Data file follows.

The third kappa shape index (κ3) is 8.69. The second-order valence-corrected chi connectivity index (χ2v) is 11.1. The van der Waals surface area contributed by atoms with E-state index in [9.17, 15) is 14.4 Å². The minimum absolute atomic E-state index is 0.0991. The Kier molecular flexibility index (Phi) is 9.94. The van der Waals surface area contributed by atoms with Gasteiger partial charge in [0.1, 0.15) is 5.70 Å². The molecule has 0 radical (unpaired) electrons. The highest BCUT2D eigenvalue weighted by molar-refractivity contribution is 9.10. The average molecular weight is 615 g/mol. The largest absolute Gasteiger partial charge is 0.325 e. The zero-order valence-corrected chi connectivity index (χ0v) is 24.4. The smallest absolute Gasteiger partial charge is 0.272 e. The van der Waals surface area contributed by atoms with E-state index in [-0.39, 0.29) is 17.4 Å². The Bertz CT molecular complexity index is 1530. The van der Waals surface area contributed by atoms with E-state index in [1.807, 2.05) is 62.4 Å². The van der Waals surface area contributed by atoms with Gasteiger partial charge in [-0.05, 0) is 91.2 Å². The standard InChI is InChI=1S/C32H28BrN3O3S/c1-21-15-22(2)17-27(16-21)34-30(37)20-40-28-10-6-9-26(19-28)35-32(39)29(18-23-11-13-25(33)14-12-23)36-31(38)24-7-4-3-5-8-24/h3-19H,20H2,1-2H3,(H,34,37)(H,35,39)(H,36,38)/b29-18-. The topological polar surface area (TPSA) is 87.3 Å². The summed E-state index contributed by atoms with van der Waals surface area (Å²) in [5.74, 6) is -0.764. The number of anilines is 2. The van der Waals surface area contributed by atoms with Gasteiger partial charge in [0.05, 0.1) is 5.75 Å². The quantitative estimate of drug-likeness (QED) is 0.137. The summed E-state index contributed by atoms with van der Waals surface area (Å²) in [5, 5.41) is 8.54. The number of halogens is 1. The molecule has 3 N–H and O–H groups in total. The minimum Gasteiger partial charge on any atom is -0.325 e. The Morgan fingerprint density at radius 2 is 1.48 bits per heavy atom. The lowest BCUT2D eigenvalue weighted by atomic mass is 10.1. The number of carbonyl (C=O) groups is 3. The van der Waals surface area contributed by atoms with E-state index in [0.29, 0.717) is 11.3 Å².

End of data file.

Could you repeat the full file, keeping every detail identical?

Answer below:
The third kappa shape index (κ3) is 8.69. The second-order valence-corrected chi connectivity index (χ2v) is 11.1. The van der Waals surface area contributed by atoms with E-state index in [9.17, 15) is 14.4 Å². The minimum absolute atomic E-state index is 0.0991. The Kier molecular flexibility index (Phi) is 9.94. The van der Waals surface area contributed by atoms with Gasteiger partial charge in [0.1, 0.15) is 5.70 Å². The molecule has 0 radical (unpaired) electrons. The highest BCUT2D eigenvalue weighted by molar-refractivity contribution is 9.10. The average molecular weight is 615 g/mol. The largest absolute Gasteiger partial charge is 0.325 e. The zero-order valence-corrected chi connectivity index (χ0v) is 24.4. The smallest absolute Gasteiger partial charge is 0.272 e. The van der Waals surface area contributed by atoms with E-state index in [-0.39, 0.29) is 17.4 Å². The Bertz CT molecular complexity index is 1530. The van der Waals surface area contributed by atoms with E-state index in [1.807, 2.05) is 62.4 Å². The van der Waals surface area contributed by atoms with Gasteiger partial charge in [-0.05, 0) is 91.2 Å². The standard InChI is InChI=1S/C32H28BrN3O3S/c1-21-15-22(2)17-27(16-21)34-30(37)20-40-28-10-6-9-26(19-28)35-32(39)29(18-23-11-13-25(33)14-12-23)36-31(38)24-7-4-3-5-8-24/h3-19H,20H2,1-2H3,(H,34,37)(H,35,39)(H,36,38)/b29-18-. The topological polar surface area (TPSA) is 87.3 Å². The summed E-state index contributed by atoms with van der Waals surface area (Å²) in [5.74, 6) is -0.764. The number of anilines is 2. The van der Waals surface area contributed by atoms with Gasteiger partial charge in [0.05, 0.1) is 5.75 Å². The quantitative estimate of drug-likeness (QED) is 0.137. The summed E-state index contributed by atoms with van der Waals surface area (Å²) in [5, 5.41) is 8.54. The number of halogens is 1. The molecule has 3 N–H and O–H groups in total. The minimum Gasteiger partial charge on any atom is -0.325 e. The Morgan fingerprint density at radius 2 is 1.48 bits per heavy atom. The lowest BCUT2D eigenvalue weighted by atomic mass is 10.1. The number of carbonyl (C=O) groups is 3. The van der Waals surface area contributed by atoms with E-state index in [0.29, 0.717) is 11.3 Å².